I scanned these images from a book found in Keith Fawkes Books in Hampstead, London. It’s the messiest and most chaotic bookshop I’ve ever been into, but those are the kind of places where strange treasures like “Visions of the Future” can be found. The subtitle reads: “An exciting and novel selction of science fiction art of today”. The book was a British publication, featuring at the time young British artists. Judging from a quick round on google, most of them seem to be active still. So there is plenty of inspiration out there! Here are five of my favourite artworks from the book, which stood out among all the weird and funky sci-fi kitsch.
Bodys Isek Kingelez was born in what was then Belgian Congo back in 1948. He originally worked as a restorer of tribal masks at the National Museum of Kinshasa to support himself. But by 1985 he was able to focus on his art full time, and since then he has had big success as an artist. Bodys Isek Kingelez has become world renowned for his fantastic architectural models, made from cardboard and recycled scrap materials. He is regarded as a sculptor and artist, but why not recreate his cityscapes in full size? A city based on Kingelez’s models would be such a funky place to be, compared to the evil corporate urban environment that (literally) overshadows everything nowadays.
The Earthship is a genius concept, which turns the home into an independent ecosystem. It takes no electricity from the power grid, and does not rely on public sewage service. It is built from used car tires, bottles and cans along with natural building materials. The outer walls are made with earth-filled tires, using thermal mass construction to naturally regulate indoor temperature. Electricity is harvested from sun and wind, while rain is collected for drinking water. A greenhouse for growing herbs and vegetables all year is an integrated part of every building. Earthship Biotecture was founded by Mike Reynolds in New Mexico the 1970s, and since then the organization have built their visionary homes across the United States. Since the 2000s, many earthships have also been built in Europe, Australia, Latin America and Africa. Garbage Warrior, a documentary about Mike Reynolds and Earthships, made in 2007, can be viewed in full here.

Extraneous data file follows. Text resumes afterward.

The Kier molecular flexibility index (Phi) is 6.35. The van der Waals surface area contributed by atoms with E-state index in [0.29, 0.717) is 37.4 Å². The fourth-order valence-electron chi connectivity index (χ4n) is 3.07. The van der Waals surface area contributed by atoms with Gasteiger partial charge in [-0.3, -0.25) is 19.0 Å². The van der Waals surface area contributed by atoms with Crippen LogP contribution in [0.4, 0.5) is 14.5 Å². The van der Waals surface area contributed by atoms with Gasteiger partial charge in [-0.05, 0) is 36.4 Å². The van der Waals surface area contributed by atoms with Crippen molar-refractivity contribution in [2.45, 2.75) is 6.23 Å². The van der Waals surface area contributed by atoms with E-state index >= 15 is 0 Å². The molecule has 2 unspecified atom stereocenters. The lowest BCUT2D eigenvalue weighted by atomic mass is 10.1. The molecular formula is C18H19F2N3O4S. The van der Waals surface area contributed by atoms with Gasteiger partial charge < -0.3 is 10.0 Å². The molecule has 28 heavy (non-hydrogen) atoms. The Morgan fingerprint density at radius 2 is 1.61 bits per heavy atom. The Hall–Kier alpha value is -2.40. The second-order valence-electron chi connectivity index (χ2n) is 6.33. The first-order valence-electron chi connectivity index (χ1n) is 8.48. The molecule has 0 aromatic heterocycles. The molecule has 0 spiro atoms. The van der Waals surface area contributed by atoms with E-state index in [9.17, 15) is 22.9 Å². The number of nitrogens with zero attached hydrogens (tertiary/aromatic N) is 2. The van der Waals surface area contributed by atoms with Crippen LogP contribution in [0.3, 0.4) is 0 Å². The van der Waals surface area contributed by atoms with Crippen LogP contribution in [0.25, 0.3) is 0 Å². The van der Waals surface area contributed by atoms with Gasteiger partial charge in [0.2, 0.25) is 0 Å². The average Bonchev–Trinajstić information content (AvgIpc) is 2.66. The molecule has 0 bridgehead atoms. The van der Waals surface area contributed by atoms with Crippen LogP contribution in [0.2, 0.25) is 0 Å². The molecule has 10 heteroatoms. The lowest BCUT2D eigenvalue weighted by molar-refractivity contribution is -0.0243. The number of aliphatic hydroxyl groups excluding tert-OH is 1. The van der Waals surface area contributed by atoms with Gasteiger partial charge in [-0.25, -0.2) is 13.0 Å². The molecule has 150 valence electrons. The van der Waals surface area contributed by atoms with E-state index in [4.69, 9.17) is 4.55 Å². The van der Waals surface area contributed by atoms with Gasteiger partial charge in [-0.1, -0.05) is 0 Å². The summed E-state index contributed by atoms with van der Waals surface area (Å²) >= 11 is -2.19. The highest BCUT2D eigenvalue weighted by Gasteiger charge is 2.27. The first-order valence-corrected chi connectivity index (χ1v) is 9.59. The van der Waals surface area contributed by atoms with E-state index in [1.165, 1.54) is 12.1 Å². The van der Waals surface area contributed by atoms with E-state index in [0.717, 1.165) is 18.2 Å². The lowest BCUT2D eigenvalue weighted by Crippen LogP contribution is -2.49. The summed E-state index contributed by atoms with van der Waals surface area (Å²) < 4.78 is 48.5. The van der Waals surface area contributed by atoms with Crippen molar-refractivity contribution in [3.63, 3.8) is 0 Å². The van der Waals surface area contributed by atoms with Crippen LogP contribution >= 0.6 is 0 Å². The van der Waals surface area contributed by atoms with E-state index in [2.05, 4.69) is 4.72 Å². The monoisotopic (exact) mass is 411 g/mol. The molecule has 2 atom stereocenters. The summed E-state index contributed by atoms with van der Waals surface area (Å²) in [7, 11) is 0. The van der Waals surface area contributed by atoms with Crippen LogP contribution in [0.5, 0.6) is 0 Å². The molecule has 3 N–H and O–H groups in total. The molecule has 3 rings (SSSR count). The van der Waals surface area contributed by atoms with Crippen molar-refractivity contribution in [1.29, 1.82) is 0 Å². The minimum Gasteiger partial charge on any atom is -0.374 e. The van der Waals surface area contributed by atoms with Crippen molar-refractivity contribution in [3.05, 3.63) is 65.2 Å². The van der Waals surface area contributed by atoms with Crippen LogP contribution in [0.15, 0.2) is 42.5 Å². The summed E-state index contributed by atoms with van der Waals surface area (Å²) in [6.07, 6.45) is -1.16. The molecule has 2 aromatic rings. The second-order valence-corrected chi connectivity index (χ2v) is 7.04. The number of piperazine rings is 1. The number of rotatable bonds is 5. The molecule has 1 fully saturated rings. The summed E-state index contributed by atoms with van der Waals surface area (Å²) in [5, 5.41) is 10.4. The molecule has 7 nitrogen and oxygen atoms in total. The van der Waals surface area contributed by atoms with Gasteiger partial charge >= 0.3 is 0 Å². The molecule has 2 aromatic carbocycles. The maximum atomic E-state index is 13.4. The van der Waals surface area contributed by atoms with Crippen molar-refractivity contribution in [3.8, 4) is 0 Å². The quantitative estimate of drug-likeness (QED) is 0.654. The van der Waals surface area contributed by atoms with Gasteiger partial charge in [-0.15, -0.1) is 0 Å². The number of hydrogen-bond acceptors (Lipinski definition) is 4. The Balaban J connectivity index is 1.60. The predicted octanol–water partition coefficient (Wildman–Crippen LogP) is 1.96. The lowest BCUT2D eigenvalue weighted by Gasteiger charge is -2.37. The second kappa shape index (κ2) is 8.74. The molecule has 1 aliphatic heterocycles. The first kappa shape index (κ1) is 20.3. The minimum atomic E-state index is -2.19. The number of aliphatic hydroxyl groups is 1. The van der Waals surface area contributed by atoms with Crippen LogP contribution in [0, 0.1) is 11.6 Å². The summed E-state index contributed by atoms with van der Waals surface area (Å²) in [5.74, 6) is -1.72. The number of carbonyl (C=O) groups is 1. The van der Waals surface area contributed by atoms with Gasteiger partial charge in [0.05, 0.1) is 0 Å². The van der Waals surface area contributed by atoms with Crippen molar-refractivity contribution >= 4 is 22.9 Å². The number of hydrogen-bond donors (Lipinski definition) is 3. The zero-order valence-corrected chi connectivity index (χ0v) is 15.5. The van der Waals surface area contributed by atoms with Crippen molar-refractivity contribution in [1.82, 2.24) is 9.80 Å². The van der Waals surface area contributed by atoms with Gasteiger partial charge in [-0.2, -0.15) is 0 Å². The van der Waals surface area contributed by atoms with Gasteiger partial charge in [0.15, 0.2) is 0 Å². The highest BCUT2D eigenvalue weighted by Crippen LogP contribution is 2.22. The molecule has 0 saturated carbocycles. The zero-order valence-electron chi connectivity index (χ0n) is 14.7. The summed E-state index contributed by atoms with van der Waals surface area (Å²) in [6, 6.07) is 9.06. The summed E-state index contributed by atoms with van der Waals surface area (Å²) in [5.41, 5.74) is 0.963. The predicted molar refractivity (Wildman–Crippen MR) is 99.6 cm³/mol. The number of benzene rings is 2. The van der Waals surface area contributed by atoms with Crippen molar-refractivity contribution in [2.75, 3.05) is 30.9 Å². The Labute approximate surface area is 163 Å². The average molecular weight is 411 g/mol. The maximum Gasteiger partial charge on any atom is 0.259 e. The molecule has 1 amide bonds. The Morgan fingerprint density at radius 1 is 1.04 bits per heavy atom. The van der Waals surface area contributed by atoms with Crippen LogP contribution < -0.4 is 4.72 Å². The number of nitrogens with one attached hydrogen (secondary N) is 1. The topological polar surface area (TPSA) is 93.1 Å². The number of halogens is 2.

I like the building style, which seems to be inspired by the fantastic architecture of Antonio Gaudi:
American artist Kevin Cyr plays around with concepts of mobile living, bringing to life great prototypes such as his Bike Camper. Personally I think this could become more than just a concept – it brings to my mind the millions of people sleeping on cardboard sheets on the hard pavement in cities such as Mumbai and Rio de Janeiro, and all the slum dwellers who get their shacks bulldozed with no compensation and no place to go. A micro mobile home like this could dramatically improve the living standards of a homeless person in the mega metropolis of the third world. Via Weburbanist.
Russian pensioner Olga Kostina has a very cool art project going on. She is in the process of covering her houses on the Siberian taiga with plastic bottle caps, nailing them to the wooden walls one by one. The themes range from cute pixel animals to traditional Russian macrame motifs, which is a textile knotting technique. The images are the courtesy of REUTERS / Ilya Naymushin. Via Odditycentral.
British artist and eco-futurist Richard Sowa is working on what he believes one day will become an independent nation drifting on the oceans. His island is located in the Caribbean coast of Mexico, and Consists of thousands of plastic bottles, covered with mangroves and tropical vegetation. He also built a house on the island.